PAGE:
I have doubts about whether I am worthy to write about our brave fellow sea kayaker Andrew McAuley. As I write, Andrew has become separated from his kayak about 80 km off the fjord coast of New Zealand South Island. Andrew has nearly completed his amazing crossing of the Tasman Sea from Tasmania. A search for him will be launched shortly as the sun comes up. My thoughts are with his family during their anxious wait.
It is the boldness of spirit that has been shown by people like Andrew that has ensured the survival of our species through times of flood, war, famine, earthquake and ice age. People like Andrew never say "You can't do that" or "It's impossible". We lesser mortals owe our existence to exceptional people like Andrew. Indeed, Polynesia was populated by a few brave souls paddling into the emptiness of the Pacific in open canoes.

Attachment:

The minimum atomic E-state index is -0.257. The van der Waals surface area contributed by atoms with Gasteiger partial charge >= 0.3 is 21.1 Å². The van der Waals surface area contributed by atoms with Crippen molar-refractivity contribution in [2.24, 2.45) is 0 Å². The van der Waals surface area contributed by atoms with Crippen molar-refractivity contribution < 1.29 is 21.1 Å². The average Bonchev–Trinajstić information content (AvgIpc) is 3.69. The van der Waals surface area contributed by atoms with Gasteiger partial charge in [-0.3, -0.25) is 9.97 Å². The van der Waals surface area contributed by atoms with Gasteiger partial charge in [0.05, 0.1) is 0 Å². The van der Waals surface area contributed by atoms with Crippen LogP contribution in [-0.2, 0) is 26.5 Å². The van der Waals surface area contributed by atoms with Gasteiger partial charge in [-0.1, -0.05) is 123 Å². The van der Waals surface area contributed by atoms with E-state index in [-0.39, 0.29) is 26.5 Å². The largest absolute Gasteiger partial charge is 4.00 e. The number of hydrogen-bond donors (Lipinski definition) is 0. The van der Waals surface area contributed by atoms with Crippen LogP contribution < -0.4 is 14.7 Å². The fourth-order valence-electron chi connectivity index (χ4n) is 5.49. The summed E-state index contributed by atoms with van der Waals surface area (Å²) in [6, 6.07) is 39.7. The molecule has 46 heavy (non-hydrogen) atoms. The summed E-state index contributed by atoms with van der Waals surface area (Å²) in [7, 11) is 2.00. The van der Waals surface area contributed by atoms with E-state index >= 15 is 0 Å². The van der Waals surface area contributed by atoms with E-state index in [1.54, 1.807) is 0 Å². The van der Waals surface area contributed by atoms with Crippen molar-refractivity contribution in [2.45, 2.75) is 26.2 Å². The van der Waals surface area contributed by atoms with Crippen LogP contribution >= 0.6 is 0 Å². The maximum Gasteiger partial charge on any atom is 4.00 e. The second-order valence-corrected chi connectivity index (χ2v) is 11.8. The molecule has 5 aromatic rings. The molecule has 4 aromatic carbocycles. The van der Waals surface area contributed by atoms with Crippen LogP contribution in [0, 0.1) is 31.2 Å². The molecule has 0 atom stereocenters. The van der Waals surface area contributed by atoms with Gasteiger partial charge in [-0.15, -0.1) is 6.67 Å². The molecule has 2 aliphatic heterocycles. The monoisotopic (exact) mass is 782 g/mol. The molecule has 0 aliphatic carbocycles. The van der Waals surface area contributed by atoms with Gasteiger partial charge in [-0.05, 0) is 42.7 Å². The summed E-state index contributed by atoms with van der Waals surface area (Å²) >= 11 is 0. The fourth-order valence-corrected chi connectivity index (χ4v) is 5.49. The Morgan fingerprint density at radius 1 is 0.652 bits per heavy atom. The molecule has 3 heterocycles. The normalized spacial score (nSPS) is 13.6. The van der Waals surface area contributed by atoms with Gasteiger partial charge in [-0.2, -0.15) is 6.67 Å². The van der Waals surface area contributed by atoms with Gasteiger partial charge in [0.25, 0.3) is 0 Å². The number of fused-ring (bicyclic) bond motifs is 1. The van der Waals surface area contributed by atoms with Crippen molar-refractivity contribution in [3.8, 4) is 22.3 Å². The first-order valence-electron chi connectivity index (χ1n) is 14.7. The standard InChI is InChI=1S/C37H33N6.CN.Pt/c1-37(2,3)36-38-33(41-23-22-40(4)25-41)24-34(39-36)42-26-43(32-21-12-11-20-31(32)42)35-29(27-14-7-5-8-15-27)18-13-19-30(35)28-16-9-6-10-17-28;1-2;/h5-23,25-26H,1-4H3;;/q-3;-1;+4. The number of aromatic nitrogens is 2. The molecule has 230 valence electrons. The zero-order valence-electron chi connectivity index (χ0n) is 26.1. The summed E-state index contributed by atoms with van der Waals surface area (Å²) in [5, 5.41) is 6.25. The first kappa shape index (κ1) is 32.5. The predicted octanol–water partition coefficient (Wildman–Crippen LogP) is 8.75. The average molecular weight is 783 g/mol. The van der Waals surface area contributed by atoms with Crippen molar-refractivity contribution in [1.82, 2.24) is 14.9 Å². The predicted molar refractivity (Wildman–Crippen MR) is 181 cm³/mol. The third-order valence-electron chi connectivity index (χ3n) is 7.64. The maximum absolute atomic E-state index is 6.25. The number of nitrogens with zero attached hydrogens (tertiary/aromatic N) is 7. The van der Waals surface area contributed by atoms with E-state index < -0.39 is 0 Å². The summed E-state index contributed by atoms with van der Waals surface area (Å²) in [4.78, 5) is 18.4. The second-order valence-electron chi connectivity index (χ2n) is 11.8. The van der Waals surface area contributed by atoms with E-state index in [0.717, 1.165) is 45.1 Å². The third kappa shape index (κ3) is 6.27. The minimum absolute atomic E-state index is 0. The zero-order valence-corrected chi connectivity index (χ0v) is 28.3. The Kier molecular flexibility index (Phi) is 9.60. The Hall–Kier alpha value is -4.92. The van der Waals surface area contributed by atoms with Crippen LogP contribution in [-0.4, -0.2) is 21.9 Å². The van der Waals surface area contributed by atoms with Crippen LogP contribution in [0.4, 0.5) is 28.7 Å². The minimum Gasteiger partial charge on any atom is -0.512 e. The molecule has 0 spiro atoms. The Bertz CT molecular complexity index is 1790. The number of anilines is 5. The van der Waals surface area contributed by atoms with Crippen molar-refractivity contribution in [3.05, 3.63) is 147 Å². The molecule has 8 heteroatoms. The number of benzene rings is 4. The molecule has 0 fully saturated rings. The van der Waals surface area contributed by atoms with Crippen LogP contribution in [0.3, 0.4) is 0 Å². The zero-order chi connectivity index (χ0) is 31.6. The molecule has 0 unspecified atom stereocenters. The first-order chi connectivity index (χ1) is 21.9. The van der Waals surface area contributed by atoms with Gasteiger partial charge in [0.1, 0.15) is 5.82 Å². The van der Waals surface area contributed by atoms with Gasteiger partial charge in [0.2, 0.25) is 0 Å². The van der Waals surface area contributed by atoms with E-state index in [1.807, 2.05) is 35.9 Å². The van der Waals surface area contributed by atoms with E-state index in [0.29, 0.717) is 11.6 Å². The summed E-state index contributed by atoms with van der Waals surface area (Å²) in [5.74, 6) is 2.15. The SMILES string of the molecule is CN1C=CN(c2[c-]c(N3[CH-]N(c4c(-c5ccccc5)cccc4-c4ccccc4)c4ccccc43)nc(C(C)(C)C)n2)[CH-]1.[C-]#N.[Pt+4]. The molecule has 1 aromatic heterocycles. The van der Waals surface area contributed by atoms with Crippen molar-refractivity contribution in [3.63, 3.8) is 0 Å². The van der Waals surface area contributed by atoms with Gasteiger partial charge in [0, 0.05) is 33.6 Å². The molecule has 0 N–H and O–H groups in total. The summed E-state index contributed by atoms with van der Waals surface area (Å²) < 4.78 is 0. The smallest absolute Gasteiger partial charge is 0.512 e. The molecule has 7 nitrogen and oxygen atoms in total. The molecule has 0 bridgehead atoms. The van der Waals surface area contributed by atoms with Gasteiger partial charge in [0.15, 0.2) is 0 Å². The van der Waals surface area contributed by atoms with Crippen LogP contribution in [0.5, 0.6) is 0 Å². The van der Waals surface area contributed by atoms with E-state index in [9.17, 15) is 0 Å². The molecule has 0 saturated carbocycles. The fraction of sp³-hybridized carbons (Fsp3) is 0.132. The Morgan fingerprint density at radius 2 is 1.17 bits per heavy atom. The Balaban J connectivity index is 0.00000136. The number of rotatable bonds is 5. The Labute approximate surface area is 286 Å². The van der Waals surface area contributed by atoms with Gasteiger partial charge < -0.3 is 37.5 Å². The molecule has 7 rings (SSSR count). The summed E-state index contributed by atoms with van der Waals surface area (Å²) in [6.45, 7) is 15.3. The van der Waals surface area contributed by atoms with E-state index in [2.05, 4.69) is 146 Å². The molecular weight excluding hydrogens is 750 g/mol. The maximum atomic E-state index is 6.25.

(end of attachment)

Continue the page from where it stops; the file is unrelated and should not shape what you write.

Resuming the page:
Being separated from my kayak is something that concerns me greatly. In 1985 the joint that linked my windsurfer to its rig broke. The board disappeared downwind in seconds and I was left with a useless rig, a harness and a wetsuit. I was 1 km offshore in a force 6 wind and an ebb tide. I was sailing on my own. I had no means of summoning help and the visibility was poor. I decided to dump the rig and swim at right angles to the current. 3 hours later, a combination of wind and swimming took me ashore 3 km down tide from where I had launched. I have never been so exhausted and relieved as when my toe first felt firm Solway sand.
While playing in surf, kayaking just offshore, I have several times lost my hold on my boat after baling out. My fear of separation from my boat caused me to write this recent post.
I pray that dawn brings good news of Andrew.